Additional Speaking Topics
CLASSICS OF HOLLYWOOD’S GOLDEN AGE: Why do so many old films fail the test of time while a few are rediscovered by each generation of moviegoers? I discuss some of the elements of those classics from Hollywood’s “Golden Age” – writing, acting, direction, cinematography – and illustrate with clips from 12 favorite films, from 1925 to 1963.
I’ll explore the silent genius of Buster Keaton, the grace of Fred Astaire and Ginger Rogers, the technical bravura of Orson Welles, the wit of Preston Sturges, and more.
MOVIES ABOUT MOVIES – A wide range of films – comedies, dramas, romances, and thrillers – take place behind the scenes on a movie set. Some have a writer as the lead character; others a star or a director; some even have audience members.
I’ll show excerpts from some classic films that demystify the film-making process, including Francois Truffaut’s DAY FOR NIGHT, Billy Wilder’s SUNSET BOULEVARD, Preston Sturges’ SULLIVAN’S TRAVELS, Woody Allen’s THE PURPLE ROSE OF CAIRO and Federico Fellini’s 8 ½.
THE FRENCH NEW WAVE – In 1959 and 1960, over 50 French directors presented their debut film. The luminaries of this movement were Francois Truffaut (THE 400 BLOWS), Jean-Luc Godard (BREATHLESS), Louis Malle (ELEVATOR TO THE GALLOWS), and Claude Chabrol (LE BEAU SERGE). I’ll show excerpts from several films and explore both the influences on these directors and the enormous influence they had on cinema in the United States, Great Britain, and Czechoslovakia.
FOUR INFLUENTIAL DIRECTORS: BERGMAN, FELLINI, KUROSAWA, TRUFFAUT – With the explosion of interest in foreign films in the United States during the 1950s and 1960s, these four filmmakers stood out for their influence on American filmmakers and their popularity with American audiences. I’ll show excerpts from their key films, e.g. Bergman’s The Seventh Seal, Fellini’s La Strada, Kurosawa’s Rashomon, and Truffaut’s The 400 Blows.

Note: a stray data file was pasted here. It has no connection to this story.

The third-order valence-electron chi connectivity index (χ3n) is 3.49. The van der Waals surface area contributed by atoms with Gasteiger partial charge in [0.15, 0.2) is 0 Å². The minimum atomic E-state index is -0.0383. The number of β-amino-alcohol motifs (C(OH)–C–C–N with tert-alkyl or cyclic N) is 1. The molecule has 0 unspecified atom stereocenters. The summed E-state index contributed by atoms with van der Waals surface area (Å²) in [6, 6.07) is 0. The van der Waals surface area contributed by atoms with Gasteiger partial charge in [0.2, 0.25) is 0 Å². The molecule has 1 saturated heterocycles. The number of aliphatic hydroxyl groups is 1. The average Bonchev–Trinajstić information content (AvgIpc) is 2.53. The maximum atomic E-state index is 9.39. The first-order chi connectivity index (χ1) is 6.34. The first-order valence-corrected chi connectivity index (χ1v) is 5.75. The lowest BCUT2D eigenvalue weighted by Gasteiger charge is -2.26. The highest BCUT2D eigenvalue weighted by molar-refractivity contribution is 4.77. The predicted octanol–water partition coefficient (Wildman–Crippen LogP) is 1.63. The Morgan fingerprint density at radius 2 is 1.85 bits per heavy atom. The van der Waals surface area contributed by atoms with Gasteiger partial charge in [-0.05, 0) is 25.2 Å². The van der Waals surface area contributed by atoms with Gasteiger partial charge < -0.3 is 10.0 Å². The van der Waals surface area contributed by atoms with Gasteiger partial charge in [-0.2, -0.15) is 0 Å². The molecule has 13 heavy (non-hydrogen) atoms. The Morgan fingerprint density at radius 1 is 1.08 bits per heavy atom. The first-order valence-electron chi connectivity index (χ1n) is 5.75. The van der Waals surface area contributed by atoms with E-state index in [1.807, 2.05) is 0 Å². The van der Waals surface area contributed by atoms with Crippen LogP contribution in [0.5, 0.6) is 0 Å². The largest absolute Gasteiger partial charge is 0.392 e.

WOODY ALLEN, PAUL MAZURSKY, SIDNEY LUMET AND MEL BROOKS: THREE APPROACHES TO JEWISH IDENTITY IN FILM:For many decades, Hollywood’s attitude toward Jewish issues was one of reticence, if not neglect. This changed in the late 1960s with the emergence of several young writer-directors who displayed confident and complex viewpoints on Jewish identity. I’ll discuss the work of four of the best-known of these filmmakers, using clips from several films, including Allen’s Annie Hall and Broadway Danny Rose; Brooks’ The Producers and Blazing Saddles; and Mazursky’s Next Stop Greenwich Village and Enemies, a Love Story.
THE HOLLYWOOD BLACKLIST: In the late 1940s through the early 1960s, many screenwriters, directors, and actors were victims of the Red Scare. They were rendered unemployable due to their refusal to testify before Congressional committees, or refusal to inform on others. I’ll explore the origins of the blacklist in Hollywood’s labor unrest and what led to the blacklist’s ultimate end, and show clips from films that were affected by the fear that consumed Hollywood, including HIGH NOON, ON THE WATERFRONT, and SALT OF THE EARTH.